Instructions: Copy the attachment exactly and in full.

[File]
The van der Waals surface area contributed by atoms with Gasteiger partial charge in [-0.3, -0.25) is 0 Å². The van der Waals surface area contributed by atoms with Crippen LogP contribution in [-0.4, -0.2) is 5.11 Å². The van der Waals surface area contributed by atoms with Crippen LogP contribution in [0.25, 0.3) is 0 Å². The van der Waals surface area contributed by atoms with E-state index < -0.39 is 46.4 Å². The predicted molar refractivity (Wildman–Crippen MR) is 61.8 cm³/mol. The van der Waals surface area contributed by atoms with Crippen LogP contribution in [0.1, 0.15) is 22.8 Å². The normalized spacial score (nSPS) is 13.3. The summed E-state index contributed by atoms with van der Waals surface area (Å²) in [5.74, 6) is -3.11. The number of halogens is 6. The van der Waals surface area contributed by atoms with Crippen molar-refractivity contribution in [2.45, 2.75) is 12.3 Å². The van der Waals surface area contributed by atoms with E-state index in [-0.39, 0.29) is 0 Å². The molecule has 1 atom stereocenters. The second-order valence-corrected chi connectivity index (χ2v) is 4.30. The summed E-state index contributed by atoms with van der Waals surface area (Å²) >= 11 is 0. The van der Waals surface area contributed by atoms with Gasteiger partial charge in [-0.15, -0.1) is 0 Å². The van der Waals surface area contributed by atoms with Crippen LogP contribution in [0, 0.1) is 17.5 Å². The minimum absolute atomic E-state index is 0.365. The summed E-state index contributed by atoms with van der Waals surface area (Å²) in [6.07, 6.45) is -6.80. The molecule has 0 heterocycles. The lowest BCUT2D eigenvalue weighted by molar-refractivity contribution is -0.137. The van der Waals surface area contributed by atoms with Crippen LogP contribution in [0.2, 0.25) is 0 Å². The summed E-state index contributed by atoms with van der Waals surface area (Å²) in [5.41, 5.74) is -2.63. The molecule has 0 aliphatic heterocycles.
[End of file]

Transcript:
The van der Waals surface area contributed by atoms with Gasteiger partial charge in [-0.3, -0.25) is 0 Å². The van der Waals surface area contributed by atoms with Crippen LogP contribution in [-0.4, -0.2) is 5.11 Å². The van der Waals surface area contributed by atoms with Crippen LogP contribution in [0.25, 0.3) is 0 Å². The van der Waals surface area contributed by atoms with E-state index < -0.39 is 46.4 Å². The predicted molar refractivity (Wildman–Crippen MR) is 61.8 cm³/mol. The van der Waals surface area contributed by atoms with Crippen LogP contribution in [0.1, 0.15) is 22.8 Å². The normalized spacial score (nSPS) is 13.3. The summed E-state index contributed by atoms with van der Waals surface area (Å²) in [5.74, 6) is -3.11. The number of halogens is 6. The van der Waals surface area contributed by atoms with Crippen molar-refractivity contribution in [2.45, 2.75) is 12.3 Å². The van der Waals surface area contributed by atoms with E-state index in [-0.39, 0.29) is 0 Å². The molecule has 1 atom stereocenters. The second-order valence-corrected chi connectivity index (χ2v) is 4.30. The summed E-state index contributed by atoms with van der Waals surface area (Å²) >= 11 is 0. The van der Waals surface area contributed by atoms with Gasteiger partial charge in [-0.15, -0.1) is 0 Å². The van der Waals surface area contributed by atoms with Crippen LogP contribution in [0, 0.1) is 17.5 Å². The minimum absolute atomic E-state index is 0.365. The summed E-state index contributed by atoms with van der Waals surface area (Å²) in [6.07, 6.45) is -6.80. The molecule has 0 heterocycles. The lowest BCUT2D eigenvalue weighted by molar-refractivity contribution is -0.137. The van der Waals surface area contributed by atoms with Crippen LogP contribution in [0.2, 0.25) is 0 Å². The summed E-state index contributed by atoms with van der Waals surface area (Å²) in [5.41, 5.74) is -2.63. The molecule has 0 aliphatic heterocycles.